The process of assessing an investor’s risk tolerance is all about determining his/her willingness to take investment risk, and financial capacity to bear risk, and blending it together to match to an appropriate investment portfolio. Most commonly, this is done with a risk tolerance questionnaire that posits a series of questions about time horizon and need for income, and attitudes about risk and market volatility, to calculate a “risk score” and determine the portfolio that goes with it.
The caveat to this one-dimensional approach, however, is that by averaging together risk tolerance and risk capacity scores, the advisor can unwittingly end up in situations where clients with extremely low risk tolerance (or risk capacity) end up with portfolios that are far too risky for their situation. In other words, the low risk tolerance (or capacity) should have acted as a constraint to the investment policy statement, but didn’t.
So what’s the alternative? Simply put – risk tolerance and risk capacity should be measured separately, and then scored on a two-dimensional scale that considers the contributing role (and limiting nature) of each (rather than a single continuum that merely averages the two together).
Fortunately, there are numerous risk tolerance software solutions specifically designed to assess “pure” risk tolerance on a standalone basis, including FinaMetrica and Riskalyze. And for comprehensive financial planners, the reality is that the financial plan itself is a measure of risk capacity, as reflected in the Monte Carlo probabilities of success and failure.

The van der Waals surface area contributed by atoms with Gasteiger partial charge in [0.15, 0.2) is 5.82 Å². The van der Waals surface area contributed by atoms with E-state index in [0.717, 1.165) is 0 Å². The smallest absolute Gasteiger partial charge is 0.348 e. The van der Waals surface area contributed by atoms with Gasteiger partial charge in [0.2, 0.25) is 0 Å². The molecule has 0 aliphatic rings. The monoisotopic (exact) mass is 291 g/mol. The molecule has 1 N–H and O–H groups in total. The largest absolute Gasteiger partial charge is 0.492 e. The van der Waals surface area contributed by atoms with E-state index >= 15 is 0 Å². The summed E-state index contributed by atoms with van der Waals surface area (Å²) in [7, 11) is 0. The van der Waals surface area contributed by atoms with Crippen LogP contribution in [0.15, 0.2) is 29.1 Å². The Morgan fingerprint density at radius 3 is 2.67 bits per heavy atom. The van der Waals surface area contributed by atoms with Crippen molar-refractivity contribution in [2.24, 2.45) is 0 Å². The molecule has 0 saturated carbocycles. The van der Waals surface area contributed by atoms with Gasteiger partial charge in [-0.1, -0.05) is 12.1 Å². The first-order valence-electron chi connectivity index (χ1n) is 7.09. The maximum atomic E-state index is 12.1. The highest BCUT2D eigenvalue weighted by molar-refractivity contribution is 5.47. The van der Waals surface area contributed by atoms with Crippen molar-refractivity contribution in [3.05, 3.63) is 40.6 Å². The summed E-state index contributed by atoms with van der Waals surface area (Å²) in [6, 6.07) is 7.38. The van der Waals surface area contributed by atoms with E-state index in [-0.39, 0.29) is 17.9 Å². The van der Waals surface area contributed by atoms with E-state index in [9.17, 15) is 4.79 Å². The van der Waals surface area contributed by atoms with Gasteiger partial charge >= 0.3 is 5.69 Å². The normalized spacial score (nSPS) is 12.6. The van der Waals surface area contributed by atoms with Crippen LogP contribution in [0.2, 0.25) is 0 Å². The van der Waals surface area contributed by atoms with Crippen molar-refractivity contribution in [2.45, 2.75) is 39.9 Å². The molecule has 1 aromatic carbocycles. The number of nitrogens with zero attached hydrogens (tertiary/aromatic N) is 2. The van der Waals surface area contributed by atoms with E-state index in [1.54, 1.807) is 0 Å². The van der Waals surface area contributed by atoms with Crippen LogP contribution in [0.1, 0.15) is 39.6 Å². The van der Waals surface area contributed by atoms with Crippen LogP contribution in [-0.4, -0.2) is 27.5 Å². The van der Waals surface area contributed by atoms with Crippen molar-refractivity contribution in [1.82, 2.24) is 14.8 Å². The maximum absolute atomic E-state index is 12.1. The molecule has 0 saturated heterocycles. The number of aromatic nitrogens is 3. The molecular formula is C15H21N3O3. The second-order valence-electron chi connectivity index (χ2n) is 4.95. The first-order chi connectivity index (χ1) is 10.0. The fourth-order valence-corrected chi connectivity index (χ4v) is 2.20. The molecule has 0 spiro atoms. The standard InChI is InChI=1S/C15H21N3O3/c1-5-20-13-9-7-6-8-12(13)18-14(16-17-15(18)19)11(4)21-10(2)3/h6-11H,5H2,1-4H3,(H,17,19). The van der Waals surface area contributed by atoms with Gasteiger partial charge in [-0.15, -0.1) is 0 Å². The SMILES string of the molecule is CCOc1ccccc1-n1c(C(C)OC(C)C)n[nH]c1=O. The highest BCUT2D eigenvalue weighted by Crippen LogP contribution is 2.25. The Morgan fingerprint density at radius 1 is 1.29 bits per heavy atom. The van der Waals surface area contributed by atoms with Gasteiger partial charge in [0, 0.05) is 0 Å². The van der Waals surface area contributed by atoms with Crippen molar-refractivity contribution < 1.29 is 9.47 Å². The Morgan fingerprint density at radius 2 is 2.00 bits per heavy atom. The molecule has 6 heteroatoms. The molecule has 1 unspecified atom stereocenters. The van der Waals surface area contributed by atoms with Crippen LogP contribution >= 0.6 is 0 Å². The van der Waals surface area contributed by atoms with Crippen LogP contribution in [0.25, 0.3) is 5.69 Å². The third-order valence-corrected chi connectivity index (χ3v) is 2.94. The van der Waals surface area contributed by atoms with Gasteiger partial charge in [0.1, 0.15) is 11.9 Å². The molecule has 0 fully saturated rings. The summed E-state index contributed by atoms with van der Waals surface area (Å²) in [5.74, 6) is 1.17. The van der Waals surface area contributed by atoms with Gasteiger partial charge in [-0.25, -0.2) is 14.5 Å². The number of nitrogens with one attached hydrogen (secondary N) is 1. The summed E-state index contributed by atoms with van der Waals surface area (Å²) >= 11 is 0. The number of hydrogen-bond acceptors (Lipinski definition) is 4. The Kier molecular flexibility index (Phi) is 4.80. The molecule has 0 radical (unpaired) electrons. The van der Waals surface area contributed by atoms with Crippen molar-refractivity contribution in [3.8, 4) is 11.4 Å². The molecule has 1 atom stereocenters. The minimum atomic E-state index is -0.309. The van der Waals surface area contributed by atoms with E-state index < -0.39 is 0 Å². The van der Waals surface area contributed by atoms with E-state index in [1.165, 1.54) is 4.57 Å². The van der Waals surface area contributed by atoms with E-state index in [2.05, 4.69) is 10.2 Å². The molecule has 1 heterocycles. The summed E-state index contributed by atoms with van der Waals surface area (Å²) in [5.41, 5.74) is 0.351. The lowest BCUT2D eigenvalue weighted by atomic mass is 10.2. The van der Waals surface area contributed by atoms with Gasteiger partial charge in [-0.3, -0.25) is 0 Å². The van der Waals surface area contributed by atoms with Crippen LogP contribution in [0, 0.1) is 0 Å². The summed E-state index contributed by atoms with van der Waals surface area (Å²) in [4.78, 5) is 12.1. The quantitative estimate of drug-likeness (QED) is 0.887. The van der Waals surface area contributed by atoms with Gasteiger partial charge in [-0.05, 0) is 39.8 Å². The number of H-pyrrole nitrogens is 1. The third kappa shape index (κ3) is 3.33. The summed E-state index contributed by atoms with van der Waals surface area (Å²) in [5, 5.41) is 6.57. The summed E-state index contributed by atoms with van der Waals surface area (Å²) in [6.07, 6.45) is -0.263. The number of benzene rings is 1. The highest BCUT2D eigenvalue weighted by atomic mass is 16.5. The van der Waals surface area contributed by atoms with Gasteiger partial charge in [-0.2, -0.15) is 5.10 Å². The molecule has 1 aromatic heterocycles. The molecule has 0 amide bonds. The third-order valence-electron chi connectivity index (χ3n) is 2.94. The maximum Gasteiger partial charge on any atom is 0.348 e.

For those who don’t do full retirement planning projections for every client, a recent alternative software solution is Tolerisk, which is designed to perform a two-dimensional risk tolerance assessment by separately gathering information about the client’s risk attitudes and their basic financial goals.
The bottom line, though, is simply to recognize that risk tolerance and risk capacity are two different dimensions of the client’s overall risk profile, and must be assessed and ‘scored’ separately to properly recognize the constraining role that each can have on the appropriate investment policy statement!